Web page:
Rance Neighbors recognized for excellence in fire leadership

Hard hats off to Assistant Fire Management Officer Rance Neighbors for receiving BLM Wyoming’s 2023 Fire Management Leadership Award! Neighbors, stationed in Worland, is the fuels program manager for the Wind River/Bighorn Basin District.

A person wearing sunglasses and hardhat takes a selfie in a forest with an excavator digging fireline behind him.
Rance and his crew construct fireline on assignment in Australia.

The spirit of the Fire Management Leadership Award is to recognize excellence in fire leadership, something that Neighbors demonstrates in spades. 

“I applaud Rance for his forward-thinking vision and steadfast commitment to the conservation of public lands,” said BLM Wyoming State Director Andrew Archuleta. “We are so fortunate to have Rance on our team.”

Neighbors began his career with BLM Wyoming as a seasonal fuels crew member in 2001.  After that served in various capacities including assistant engine captain and NRS for invasive species prior to taking the position as fuels AFMO in 2008.

Neighbors is known throughout BLM Wyoming and beyond for his hands-on experience, vast knowledge of diverse ecosystems, and collaborative nature—both within his team and with partnering agencies like the U.S. Forest Service, Wyoming Game and Fish Department, and county weed and pest districts, to name a few.

“Rance's ability to inspire and motivate his team and his wealth of expertise in the field have been instrumental in driving success,” said District Fire Management Officer Brian Cresto. “His effective communication, strategic planning abilities, unwavering commitment to safety, and dedication to continuous improvement truly distinguish him as an outstanding leader.” 

Three people stand smiling at the camera. The person in the middle is holding a plaque.
Rance Neighbors received BLM Wyoming’s 2023 Fire Management Leadership Award from State Director Andrew Archuleta and Assistant State Fire Management Officer Richard Putnam.


Neighbors was surprised by the award at the recent Wyoming Leadership Team meeting in Cheyenne.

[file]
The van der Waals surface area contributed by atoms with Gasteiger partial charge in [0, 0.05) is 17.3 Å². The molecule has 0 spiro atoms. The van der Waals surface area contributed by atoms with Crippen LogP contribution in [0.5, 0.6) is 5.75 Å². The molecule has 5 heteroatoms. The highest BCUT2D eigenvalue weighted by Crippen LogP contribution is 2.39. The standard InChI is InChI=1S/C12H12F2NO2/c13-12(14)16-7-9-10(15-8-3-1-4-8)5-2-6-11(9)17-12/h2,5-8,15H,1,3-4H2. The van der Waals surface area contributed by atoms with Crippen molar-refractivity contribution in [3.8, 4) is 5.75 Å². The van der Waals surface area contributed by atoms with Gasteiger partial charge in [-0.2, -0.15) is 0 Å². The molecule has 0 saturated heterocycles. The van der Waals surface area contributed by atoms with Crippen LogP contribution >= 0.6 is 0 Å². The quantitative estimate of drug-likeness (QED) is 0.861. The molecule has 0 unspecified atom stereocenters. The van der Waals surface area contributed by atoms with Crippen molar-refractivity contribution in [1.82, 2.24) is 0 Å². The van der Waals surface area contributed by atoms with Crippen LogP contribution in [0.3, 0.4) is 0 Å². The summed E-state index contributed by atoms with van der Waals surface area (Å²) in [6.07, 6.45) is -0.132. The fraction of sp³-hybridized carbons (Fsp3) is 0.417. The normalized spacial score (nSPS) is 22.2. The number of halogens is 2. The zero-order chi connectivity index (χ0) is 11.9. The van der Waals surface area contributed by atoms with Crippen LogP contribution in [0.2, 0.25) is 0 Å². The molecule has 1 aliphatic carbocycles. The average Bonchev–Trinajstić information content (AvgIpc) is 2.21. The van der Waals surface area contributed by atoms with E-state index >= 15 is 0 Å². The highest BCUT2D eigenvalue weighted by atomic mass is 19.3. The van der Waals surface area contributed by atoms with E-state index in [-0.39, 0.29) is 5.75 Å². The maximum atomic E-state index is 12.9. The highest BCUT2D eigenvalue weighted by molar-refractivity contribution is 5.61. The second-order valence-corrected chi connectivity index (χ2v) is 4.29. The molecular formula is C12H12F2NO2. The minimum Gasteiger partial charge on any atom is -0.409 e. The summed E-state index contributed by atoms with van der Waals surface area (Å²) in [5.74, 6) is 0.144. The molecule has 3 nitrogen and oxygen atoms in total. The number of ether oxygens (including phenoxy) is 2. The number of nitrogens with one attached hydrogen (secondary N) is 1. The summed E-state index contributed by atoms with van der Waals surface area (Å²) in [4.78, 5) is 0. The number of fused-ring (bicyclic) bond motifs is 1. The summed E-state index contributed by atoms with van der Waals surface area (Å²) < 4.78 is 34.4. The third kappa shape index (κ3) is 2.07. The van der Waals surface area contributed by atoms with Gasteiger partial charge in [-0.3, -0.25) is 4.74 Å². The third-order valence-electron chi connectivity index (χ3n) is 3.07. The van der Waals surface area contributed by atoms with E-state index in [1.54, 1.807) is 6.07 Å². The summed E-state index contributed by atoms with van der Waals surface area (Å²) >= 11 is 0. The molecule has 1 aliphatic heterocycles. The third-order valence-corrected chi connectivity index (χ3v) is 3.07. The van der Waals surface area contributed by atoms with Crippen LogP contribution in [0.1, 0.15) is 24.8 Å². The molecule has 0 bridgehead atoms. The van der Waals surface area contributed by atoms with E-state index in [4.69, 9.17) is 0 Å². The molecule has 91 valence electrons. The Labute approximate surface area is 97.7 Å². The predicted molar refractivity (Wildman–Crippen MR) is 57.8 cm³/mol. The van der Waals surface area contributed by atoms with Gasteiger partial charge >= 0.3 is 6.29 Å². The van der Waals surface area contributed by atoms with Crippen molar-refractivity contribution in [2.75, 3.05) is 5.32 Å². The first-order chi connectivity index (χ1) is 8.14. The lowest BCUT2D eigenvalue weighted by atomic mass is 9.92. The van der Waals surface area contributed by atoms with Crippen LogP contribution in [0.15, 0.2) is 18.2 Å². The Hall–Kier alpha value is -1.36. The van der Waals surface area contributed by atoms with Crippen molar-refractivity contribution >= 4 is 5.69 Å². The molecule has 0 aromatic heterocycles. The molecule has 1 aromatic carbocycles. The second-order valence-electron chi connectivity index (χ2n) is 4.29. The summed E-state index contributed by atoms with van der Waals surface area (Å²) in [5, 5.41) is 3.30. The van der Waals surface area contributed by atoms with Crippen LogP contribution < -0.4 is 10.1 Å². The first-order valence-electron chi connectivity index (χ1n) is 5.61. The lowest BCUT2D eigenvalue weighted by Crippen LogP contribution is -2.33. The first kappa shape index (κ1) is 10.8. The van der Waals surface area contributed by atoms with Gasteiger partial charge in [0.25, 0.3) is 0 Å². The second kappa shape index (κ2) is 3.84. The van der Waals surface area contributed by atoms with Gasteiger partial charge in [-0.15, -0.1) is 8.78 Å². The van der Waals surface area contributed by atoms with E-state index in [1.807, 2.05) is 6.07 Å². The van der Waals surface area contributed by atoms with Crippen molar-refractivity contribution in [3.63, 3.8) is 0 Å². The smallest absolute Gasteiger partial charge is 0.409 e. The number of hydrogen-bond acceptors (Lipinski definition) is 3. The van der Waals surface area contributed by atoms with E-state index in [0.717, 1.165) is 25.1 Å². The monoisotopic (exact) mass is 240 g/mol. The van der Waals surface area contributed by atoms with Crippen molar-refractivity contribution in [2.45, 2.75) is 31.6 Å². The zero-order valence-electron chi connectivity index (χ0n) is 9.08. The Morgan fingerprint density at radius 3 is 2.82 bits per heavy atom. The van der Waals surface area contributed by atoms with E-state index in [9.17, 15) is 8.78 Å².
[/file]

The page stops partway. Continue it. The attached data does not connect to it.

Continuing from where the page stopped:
“Wyoming has a long history of great leaders and role models within the fire and fuels programs,” said Neighbors. “The nominations this year were again a great group of folks and to be recognized among this group and actually receive the award is a huge honor.”

Neighbors was quick to credit his team for contributions that made the award possible.

“This award is not about me, it’s about the great staff I have that has the vision, drive and passion to work through the challenges to get the work done,” he continued. “It’s also about the support we have from all of the field managers and resources staff within the district, because to actually get a fuels project on the ground is not easy and it takes everyone.”

A person wearing a red hardhat watches dead cattails burn from a dirt road.
Rance checks out the progress of a prescribed fire project at the Yellowtail Wildlife Habitat Management Area in north-central Wyoming. Photo by Tim Haas.


After all the accolades, Neighbors is already back at it—setting goals for the season and laying the groundwork for future projects. As seasonal staff trickle in, he’s ensuring training and team building to foster a safe and positive work experience. He’s also collaborating with partner agencies to build on existing projects aimed at enhancing the aspen ecosystem, addressing juniper encroachment, and restoring riparian and river bottom habitats.

It's all in a day’s work for this fire leader.

Congratulations, Rance!

A person takes a selfie with three kids. All are wearing yellow firefighting shirts and red hardhats.
Students often accompany Rance into the field for the local middle school’s Job Shadow Day to learn about fire’s role in the ecosystem and jobs in fire.

Sarah Beckwith, Public Affairs

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